According to Yes, by Dawn French - book review: Affirmative action from French

Michael Joseph, £20

Alice Jones@alicevjones
Thursday 15 October 2015 13:57
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Dawn French
Dawn French

This is dawn french’s third novel, and with the good timing one might expect of a comedian, it is released next week just as the Christmas gift guides are compiled. Its heroine is Rosie Kitto, a character who is exactly like her name sounds – a jolly, curvy gal in her late thirties who wears red brogues and big, floppy bows (“askew”, naturally) on her head. She is a “megawatt optimist”, “a great believer in ‘find the funny side’, ‘keep yer perk up’” and “thinks it a crime to pass an ice-cream fridge without giving a home to a tub or two.” Think the vicar of Dibley, without the dog collar.

If this is the kind of ceaselessly chirpy character that gets your cynic’s heckles up, you might struggle with this book. That is not to say that Kitto – not just a primary school teacher but “most popular year two teacher four years in a row” – doesn’t have a darker, or at least less PG side. Following a break-up and the fact that she has been unable to have the baby she so viscerally wants, she elects to spend a year saying “YES YES YES PLEASE” to everything (hence the title), starting with a nannying job in New York and taking in quite a lot of joyous, fleshy, no-holds-barred sex along the way. YES YES YES indeed.

So it is that Rosie ends up at the Wilder-Binghams on Manhattan’s Upper East Side, like a colourful, Cornish fish out of water. Her charges are twin boys, the adorable victims of a nasty divorce; her boss is Grandma Glenn who is her polar opposite – chilly, thin, ordered, never wears a bow on her head, askew or otherwise. She is 78, going on 120, “already dead” inside and rules her household with a gimlet eye. They include Glenn’s priapic teenage grandson, her alcoholic mummy’s boy of a son, Kemble, who is coping badly with the divorce, her husband, who is haunted by death but still has a twinkle in his eye and a Polish maid called Iva, who serves cabbage.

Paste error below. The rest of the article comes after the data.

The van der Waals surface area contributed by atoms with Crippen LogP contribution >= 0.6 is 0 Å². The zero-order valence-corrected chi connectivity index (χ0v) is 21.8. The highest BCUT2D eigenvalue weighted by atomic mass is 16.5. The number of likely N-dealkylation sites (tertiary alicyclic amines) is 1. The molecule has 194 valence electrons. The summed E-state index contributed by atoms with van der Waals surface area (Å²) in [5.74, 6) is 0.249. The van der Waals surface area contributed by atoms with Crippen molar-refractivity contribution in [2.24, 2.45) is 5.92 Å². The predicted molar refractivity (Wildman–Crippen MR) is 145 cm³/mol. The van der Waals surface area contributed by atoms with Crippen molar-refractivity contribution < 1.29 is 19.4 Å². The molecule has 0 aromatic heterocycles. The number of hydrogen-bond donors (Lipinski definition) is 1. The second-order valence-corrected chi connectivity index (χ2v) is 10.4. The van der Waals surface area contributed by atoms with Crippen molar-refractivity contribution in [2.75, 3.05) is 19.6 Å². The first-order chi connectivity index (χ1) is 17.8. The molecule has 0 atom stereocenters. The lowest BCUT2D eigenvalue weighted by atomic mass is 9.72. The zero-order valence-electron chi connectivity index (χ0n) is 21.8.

It starts predictably enough, then. French can spin a yarn but she has a tendency to shoehorn in too much New York detail and over-egg sentences, which makes the book 365 pages long when it ought to be 250.

“The journey to the library takes longer than you would think it was possible to walk in an apartment, giving Rosie an inkling of its sheer size”, for example. It’s not particularly funny, either: Rosie’s exploits with the twins and her constant wisecracks are more irritating than amusing.

It gets going in part two, in which Rosie establishes herself firmly as one of the family. How she goes about this is the main surprise of the book: put it this way, she doesn’t say “no” very often.

It’s a bold plotting move, which sets According to YES apart from the usual chick-lit template, but the resolution of the family’s implosion, from which Rosie emerges without a bruise on her, stretches all credibility. If only French had had the courage to make her heroine a little less relentlessly likeable.

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